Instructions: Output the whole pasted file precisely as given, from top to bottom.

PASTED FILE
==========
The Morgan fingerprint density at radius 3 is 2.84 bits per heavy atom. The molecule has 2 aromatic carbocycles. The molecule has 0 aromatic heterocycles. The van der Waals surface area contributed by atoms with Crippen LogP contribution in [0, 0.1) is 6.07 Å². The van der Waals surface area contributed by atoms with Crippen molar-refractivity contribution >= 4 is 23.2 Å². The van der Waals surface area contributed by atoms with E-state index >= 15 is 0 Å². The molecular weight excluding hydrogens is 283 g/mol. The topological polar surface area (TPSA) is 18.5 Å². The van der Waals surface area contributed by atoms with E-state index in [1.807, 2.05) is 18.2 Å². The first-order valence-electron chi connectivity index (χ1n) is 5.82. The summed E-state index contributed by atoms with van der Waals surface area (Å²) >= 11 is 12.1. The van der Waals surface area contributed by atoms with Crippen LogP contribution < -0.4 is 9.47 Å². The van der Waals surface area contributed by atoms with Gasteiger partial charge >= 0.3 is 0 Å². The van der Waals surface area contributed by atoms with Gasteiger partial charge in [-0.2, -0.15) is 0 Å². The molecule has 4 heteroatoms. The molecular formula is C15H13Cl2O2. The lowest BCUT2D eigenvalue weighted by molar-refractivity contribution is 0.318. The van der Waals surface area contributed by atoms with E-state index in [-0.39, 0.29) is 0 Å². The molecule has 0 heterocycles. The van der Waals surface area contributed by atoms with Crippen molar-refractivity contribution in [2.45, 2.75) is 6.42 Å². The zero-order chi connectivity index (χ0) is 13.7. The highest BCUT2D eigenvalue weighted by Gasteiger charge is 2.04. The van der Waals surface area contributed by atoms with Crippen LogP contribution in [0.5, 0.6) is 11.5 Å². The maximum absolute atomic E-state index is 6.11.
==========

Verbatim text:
The Morgan fingerprint density at radius 3 is 2.84 bits per heavy atom. The molecule has 2 aromatic carbocycles. The molecule has 0 aromatic heterocycles. The van der Waals surface area contributed by atoms with Crippen LogP contribution in [0, 0.1) is 6.07 Å². The van der Waals surface area contributed by atoms with Crippen molar-refractivity contribution >= 4 is 23.2 Å². The van der Waals surface area contributed by atoms with E-state index >= 15 is 0 Å². The molecular weight excluding hydrogens is 283 g/mol. The topological polar surface area (TPSA) is 18.5 Å². The van der Waals surface area contributed by atoms with E-state index in [1.807, 2.05) is 18.2 Å². The first-order valence-electron chi connectivity index (χ1n) is 5.82. The summed E-state index contributed by atoms with van der Waals surface area (Å²) >= 11 is 12.1. The van der Waals surface area contributed by atoms with Crippen LogP contribution < -0.4 is 9.47 Å². The van der Waals surface area contributed by atoms with Gasteiger partial charge >= 0.3 is 0 Å². The van der Waals surface area contributed by atoms with Gasteiger partial charge in [-0.2, -0.15) is 0 Å². The molecule has 4 heteroatoms. The molecular formula is C15H13Cl2O2. The lowest BCUT2D eigenvalue weighted by molar-refractivity contribution is 0.318. The van der Waals surface area contributed by atoms with E-state index in [-0.39, 0.29) is 0 Å². The molecule has 0 heterocycles. The van der Waals surface area contributed by atoms with Crippen molar-refractivity contribution in [2.45, 2.75) is 6.42 Å². The zero-order chi connectivity index (χ0) is 13.7. The highest BCUT2D eigenvalue weighted by Gasteiger charge is 2.04. The van der Waals surface area contributed by atoms with Crippen LogP contribution in [0.5, 0.6) is 11.5 Å². The maximum absolute atomic E-state index is 6.11.